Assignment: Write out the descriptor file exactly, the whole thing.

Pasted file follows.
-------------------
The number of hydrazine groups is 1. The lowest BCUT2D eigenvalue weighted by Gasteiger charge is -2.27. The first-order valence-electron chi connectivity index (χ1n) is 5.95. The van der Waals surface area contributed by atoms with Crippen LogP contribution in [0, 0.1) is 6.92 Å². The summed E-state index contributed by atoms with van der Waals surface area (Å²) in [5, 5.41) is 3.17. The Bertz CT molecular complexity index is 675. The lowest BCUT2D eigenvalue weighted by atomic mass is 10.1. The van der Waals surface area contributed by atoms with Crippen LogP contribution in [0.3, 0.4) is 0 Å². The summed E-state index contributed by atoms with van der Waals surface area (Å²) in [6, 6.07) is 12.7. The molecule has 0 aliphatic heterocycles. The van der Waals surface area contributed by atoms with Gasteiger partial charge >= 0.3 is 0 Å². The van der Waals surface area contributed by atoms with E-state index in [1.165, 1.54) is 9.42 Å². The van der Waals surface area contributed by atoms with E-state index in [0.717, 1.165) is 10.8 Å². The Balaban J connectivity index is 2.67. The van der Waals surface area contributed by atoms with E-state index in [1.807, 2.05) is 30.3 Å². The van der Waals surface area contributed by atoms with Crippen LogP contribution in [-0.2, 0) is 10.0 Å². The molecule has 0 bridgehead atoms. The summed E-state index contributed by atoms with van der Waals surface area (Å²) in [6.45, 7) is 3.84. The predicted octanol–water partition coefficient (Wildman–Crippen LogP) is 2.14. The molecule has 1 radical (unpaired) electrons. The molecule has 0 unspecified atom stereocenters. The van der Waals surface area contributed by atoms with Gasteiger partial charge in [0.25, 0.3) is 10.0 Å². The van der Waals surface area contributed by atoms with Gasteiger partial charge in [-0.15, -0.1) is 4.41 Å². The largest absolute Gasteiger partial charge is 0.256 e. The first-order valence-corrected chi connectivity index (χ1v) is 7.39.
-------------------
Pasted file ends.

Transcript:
The number of hydrazine groups is 1. The lowest BCUT2D eigenvalue weighted by Gasteiger charge is -2.27. The first-order valence-electron chi connectivity index (χ1n) is 5.95. The van der Waals surface area contributed by atoms with Crippen LogP contribution in [0, 0.1) is 6.92 Å². The summed E-state index contributed by atoms with van der Waals surface area (Å²) in [5, 5.41) is 3.17. The Bertz CT molecular complexity index is 675. The lowest BCUT2D eigenvalue weighted by atomic mass is 10.1. The van der Waals surface area contributed by atoms with Crippen LogP contribution in [0.3, 0.4) is 0 Å². The summed E-state index contributed by atoms with van der Waals surface area (Å²) in [6, 6.07) is 12.7. The molecule has 0 aliphatic heterocycles. The van der Waals surface area contributed by atoms with Gasteiger partial charge >= 0.3 is 0 Å². The van der Waals surface area contributed by atoms with E-state index in [1.165, 1.54) is 9.42 Å². The van der Waals surface area contributed by atoms with E-state index in [0.717, 1.165) is 10.8 Å². The Balaban J connectivity index is 2.67. The van der Waals surface area contributed by atoms with E-state index in [1.807, 2.05) is 30.3 Å². The van der Waals surface area contributed by atoms with Crippen LogP contribution in [-0.2, 0) is 10.0 Å². The molecule has 0 bridgehead atoms. The summed E-state index contributed by atoms with van der Waals surface area (Å²) in [6.45, 7) is 3.84. The predicted octanol–water partition coefficient (Wildman–Crippen LogP) is 2.14. The molecule has 1 radical (unpaired) electrons. The molecule has 0 unspecified atom stereocenters. The van der Waals surface area contributed by atoms with Gasteiger partial charge in [0.25, 0.3) is 10.0 Å². The van der Waals surface area contributed by atoms with Gasteiger partial charge in [-0.15, -0.1) is 4.41 Å². The largest absolute Gasteiger partial charge is 0.256 e. The first-order valence-corrected chi connectivity index (χ1v) is 7.39.